Saturday, October 24, 2009

How Mormonism Created Glenn Beck

By Joanna Brooks, Religion Dispatches. Posted October 22, 2009.

With Glenn Beck now a mainstay in the national debate, the public is getting exposure to a peculiar strain of religious political conservatism rooted in Mormon culture.

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Glenn Beck leans forward on his elbows. His voice hushes. His eyes grow red at the corners. He presses his lips together and clears his throat. He cannot speak. The tears fall, and just for a moment the brashest voice in American conservatism today falls silent.

This is what happens when Beck tells the story of his 1999 conversion to Mormonism.

"I was friendless, working in the smallest radio market I had ever worked in... a hopeless alcoholic, abusing drugs every day," Beck said in an interview taped last fall. "I was trying to find a job and nobody would hire me... couldn’t get an agent to represent me."

That’s when Beck’s wife-to-be Tania suggested that the family go on a "church tour," which finally led (after some prodding from Beck’s longtime on-air partner Pat Gray, a Mormon) to his local Mormon wardhouse. Six months later, the Beck family joined the Church of Jesus Christ of Latter-Day Saints.

"I was baptized on a Sunday, and on Monday" -- Beck’s throat tightens again; he wipes tears from his eyes with his index fingers -- "an agent called me out of the blue." Three days later, Beck was offered his own political talk radio show at WFLA-AM in Tampa, Florida, the job that put him on the road from "morning zoo" radio prankster to conservative media heavyweight.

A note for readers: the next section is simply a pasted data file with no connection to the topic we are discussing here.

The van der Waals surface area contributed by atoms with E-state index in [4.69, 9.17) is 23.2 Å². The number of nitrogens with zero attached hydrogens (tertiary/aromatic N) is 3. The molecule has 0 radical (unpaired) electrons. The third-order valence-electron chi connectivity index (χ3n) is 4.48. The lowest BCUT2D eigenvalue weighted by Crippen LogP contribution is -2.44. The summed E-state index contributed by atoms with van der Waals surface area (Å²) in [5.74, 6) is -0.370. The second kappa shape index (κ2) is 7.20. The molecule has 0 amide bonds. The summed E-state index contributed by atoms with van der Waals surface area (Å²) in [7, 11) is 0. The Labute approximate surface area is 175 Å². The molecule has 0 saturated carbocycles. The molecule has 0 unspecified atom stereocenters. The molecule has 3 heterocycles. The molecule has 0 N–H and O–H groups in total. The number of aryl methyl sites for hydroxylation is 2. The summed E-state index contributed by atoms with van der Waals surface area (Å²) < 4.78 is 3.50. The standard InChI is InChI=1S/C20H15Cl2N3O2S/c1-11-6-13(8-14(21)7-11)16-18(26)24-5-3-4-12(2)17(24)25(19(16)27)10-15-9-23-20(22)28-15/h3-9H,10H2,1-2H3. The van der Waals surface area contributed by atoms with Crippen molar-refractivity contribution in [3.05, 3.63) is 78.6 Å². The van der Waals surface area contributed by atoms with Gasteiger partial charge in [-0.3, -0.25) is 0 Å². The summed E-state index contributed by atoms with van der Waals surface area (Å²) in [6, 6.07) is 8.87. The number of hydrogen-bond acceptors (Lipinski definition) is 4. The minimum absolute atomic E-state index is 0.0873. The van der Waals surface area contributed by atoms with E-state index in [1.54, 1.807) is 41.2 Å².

Spiritual narratives of the I-once-was-lost-now-I-am-financially-sound variety are commonplace within Mormonism, which, like most of American Protestantism, has never been allergic to wealth. The institutional culture of the Mormon Church is strongly corporate, down to the dark suits, white shirts, and red or blue ties church leaders wear instead of vestments; Mormonism’s most powerful public figures like Mitt Romney, Jon Huntsman Jr., and Bill Marriott Jr., come from the business world.

But whether or not one believes that God rewards baptism with fortune, it is clear that Glenn Beck’s conversion to and education in the Mormon faith after 1999 corresponds precisely with his rise as a media force.

Beck, who was raised Catholic in Washington state, has produced, with the help of Mormon Church-owned Deseret Book Company, the DVD An Unlikely Mormon: The Conversion Story of Glenn Beck (2008); Mormon fansites invite visitors to learn more about Beck’s beliefs by clicking through to the official Web site of the Church of Jesus Christ of Latter-Day Saints. But what these fansites don’t reveal is the extent to which Mormonism has given Beck key elements of his on-air personality and messaging.

Teary Tirades and Mormon Masculinity

Before 1999, Glenn Beck told jokes and pulled on-air stunts for a living. He developed the content of his current conservative messaging (an amalgation of anti-communism, United States-founder worship, and connect-the-dots conspiracy theorizing) after his entree into the deeply insular world of Mormon thought and culture. A significant figure in this world is the late Cleon Skousen (1913–2006), the archconservative and fiercely anti-communist Brigham Young University professor, founder of the Freeman Society, and author of 15 books, including The Naked Capitalist, The Making of America, and Prophecy and Modern Times. Beck, who first cited Skousen in his 2003 book The Real America: Messages from the Heart and the Heartland, later started pitching Skousen’s 1981 book The 5,000 Year Leap on air in December, 2008. He wrote a preface for a new edition of the book issued a few months later and in his March 2009 kick-off of the 9/12 movement declared Skousen’s book to be "divinely inspired." In a recent article for, Alexander Zaitchik suggested that Beck "rescued [Skousen] from the remainder pile of history." But Cleon Skousen was never remaindered among the most politically conservative Mormons, for whom he has been a household name since the 1960s.

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